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1  MISCELLANEOUS TOPICS / Completed Projects / Pretty pasta on: October 05, 2004 03:05:30 PM
I'm working on my degree in Elementary Education, and today in my math methods course we made this really cool stuff that you can use to help you teach kids math, but I thought all the smart people here on Craftster could find tons of other uses for it!  

Isn't it pretty?  Grin  It's just different kinds of macaroni dyed with rubbing alcohol and food coloring.  It's cheap, quick, and easy to do!

Here's what you need:
Different types of macaroni/pasta
Rubbing alcohol
Food coloring
Gallon-size ziplock bags
Old newspaper

Here's what you do:
1.  Pour some rubbing alcohol into your ziplock bag.  About 1/3 of a pint will color two big handfuls of macaroni.

2.  Add in your food coloring.  For most colors, about 1/3 to 1/2 of those little bottles that come in four-packs will do the job.  For some colors, like blue or purple, you may need to use a lot more - even the whole bottle.  If you use paste or gel food coloring, add enough so that the colors will be deep.

3.  Fill up your zip lock bag with a couple big handfuls of macaroni.  It should be about half full.

4.  Knead your bag carefully until the pasta is deeply colored.  (Be careful about poking a hole in your bag with sharp pieces of pasta!)

5.  When you are satisfied with your color, drain the ziplock bag by cutting a small piece off of the corner.  Careful, it comes out quick!  My professor said it was okay to put it down the sink, just run some water to make sure you don't dye your sink!

6.  Place the macaroni on layers of newspapers to dry.  If you do this outside, be sure the macaroni is drained well, because if the alcohol seeps through the newspaper, it will kill the grass!  

And that's it!  For our class, everyone brought two different kinds of pasta and we mixed it all up together.  Everyone did one color, and then we mixed it all back up again.  That way, we got lots of different colors and different shapes.  Here's a close up of some of the different shapes and colors we got:

Kids can learn sorting, colors, shapes, graphing skills, and anything else you can use counters for with these.  I thought they'd also be great for a myriad of craft projects.  Hope you have fun!   Cheesy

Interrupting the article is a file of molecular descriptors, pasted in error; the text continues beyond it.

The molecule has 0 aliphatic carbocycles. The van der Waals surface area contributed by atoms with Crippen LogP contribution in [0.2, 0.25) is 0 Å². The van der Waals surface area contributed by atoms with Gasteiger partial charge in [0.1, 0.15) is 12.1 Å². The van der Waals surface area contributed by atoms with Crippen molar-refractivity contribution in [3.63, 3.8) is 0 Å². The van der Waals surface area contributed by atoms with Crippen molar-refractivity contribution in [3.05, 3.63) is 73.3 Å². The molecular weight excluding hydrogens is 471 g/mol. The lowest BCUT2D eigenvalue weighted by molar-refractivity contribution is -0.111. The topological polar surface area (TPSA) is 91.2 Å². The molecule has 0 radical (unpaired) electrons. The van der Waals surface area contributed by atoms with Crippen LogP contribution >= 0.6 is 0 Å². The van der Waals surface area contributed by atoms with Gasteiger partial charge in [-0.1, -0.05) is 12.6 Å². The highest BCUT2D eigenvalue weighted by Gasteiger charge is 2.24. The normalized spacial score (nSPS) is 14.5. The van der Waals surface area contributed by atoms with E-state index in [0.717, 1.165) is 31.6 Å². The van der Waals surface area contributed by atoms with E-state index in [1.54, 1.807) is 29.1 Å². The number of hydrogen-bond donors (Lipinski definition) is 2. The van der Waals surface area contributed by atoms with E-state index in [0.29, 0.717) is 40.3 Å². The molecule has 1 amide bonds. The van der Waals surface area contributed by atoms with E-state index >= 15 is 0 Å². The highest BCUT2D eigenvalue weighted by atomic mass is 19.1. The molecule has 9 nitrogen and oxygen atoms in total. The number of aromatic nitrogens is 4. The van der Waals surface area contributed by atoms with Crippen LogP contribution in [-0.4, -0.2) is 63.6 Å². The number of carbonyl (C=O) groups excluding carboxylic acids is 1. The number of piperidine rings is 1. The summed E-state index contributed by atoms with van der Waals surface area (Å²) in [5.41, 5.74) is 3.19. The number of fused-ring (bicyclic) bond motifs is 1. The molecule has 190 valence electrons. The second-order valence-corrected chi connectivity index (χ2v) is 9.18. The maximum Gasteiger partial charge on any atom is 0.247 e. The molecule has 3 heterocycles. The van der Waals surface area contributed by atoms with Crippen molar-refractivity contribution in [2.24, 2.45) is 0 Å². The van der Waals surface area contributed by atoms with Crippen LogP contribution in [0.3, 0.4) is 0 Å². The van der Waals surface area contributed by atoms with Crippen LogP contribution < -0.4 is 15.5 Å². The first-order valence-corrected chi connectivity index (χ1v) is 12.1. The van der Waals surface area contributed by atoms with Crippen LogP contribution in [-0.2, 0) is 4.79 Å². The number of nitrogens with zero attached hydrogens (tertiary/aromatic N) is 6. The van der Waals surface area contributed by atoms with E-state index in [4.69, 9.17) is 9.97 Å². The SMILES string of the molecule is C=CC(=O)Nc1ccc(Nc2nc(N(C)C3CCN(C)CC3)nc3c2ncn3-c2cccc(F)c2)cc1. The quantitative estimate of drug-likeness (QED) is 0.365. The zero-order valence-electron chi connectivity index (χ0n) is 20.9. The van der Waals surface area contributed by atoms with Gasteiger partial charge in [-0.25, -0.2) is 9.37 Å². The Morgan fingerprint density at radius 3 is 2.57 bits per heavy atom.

2  IMAGE REPRODUCTION TECHNIQUES / Stenciling: Completed Projects / Godzilla shirt on: September 17, 2004 09:36:26 PM
I just finished making a Godzilla shirt using the bleach stencil techinque and a stencil that I got here.

ANYWAY... I made a Godzilla shirt! And I think it may have been the greatest achievement of my lifetime.  I printed out my stencil on card stock.  Here's my tip if you use a stencil that isn't laminated or plastic like I did: fill in your stencil or at least do the basic outline as quickly as you can, then remove the stencil.  The bleach started to soak into the paper in some places where I had put it on too thick, which then made the edges bleed a little bit. If you remove the stencil before this happens, the bleach gel is more likely to stay where it is and less likely to bleed.

Here it is will all the bleach on it still: (Does anybody have any tips for making the bleach pen not get all bubbly?)

And here is the finished product:

Here's a close up of the design:
It is not perfect, but I like it very much.  Now, does anybody know where to get a good Mothra stencil?  Grin
Edited to add credit for stencil & fix a typo.[/color][/font]
3  IMAGE REPRODUCTION TECHNIQUES / Other Image Reproduction Techniques: Discussion and Questions / Harrison vintage iron-on transfer on: August 06, 2004 09:22:45 AM
This isn't an ink-jet transfer, but I thought this was the closest category.

I have this neat vintage iron-on transfer I bought a few years ago.  It's of George Harrison - his picture, a border around it, and HARRISON written in cool lettering underneath.  It's actually pretty old, from back when you could find those iron on t-shirt stores in all the malls.  (I still have my little pink t-shirt with kittens on it from one of those places!)  I want to put it on something - maybe a t-shirt or the back of a denim jacket - but I'm afraid I'll ruin it.  Undecided Has anybody ever worked with vintage transfers before?

4  HOME SWEET HOME / Interior Decorating: Discussion and Questions / Painting window panes @ school on: August 04, 2004 06:32:44 AM
I need some advice & ideas!  I'm moving back to school in a few weeks, and I want to do something really cool with my room.  I'll be in a dorm, but have a room to myself.  (With only a few semesters left and no $$$ for an apartment, it's the logical choice!)  My room will have a big window in it, but... it faces another building - so it's not the greatest view.  Tongue  Anyway, I decided I want to paint the glass from the inside.  I've seen similar things done before and I think it looks pretty cool.  The window is divided into 3 parts - 2 skinny parts on the side that swing out and have screen over them (so I can't paint those) - and 1 huge square middle section that's just one big pane of glass.  Perfect for a big ol' painting! 

Does anyone have any advice on what type of paint to use?  I need something that I can easily wash off with soap & water at the end of the year.  I'm thinking just regular acrylic... does that sound right?  Any advice for brushes or techinique?  I've never painted on glass before.

Also, any ideas for designs?  I saw a painted window once that was an abstract of this girl's head... it was super awesome.  Maybe something abstract like that would be cool... Or something else!

I'm new to Crafster, and I'm so excited I found it!  Thanks for the advice & ideas! Grin
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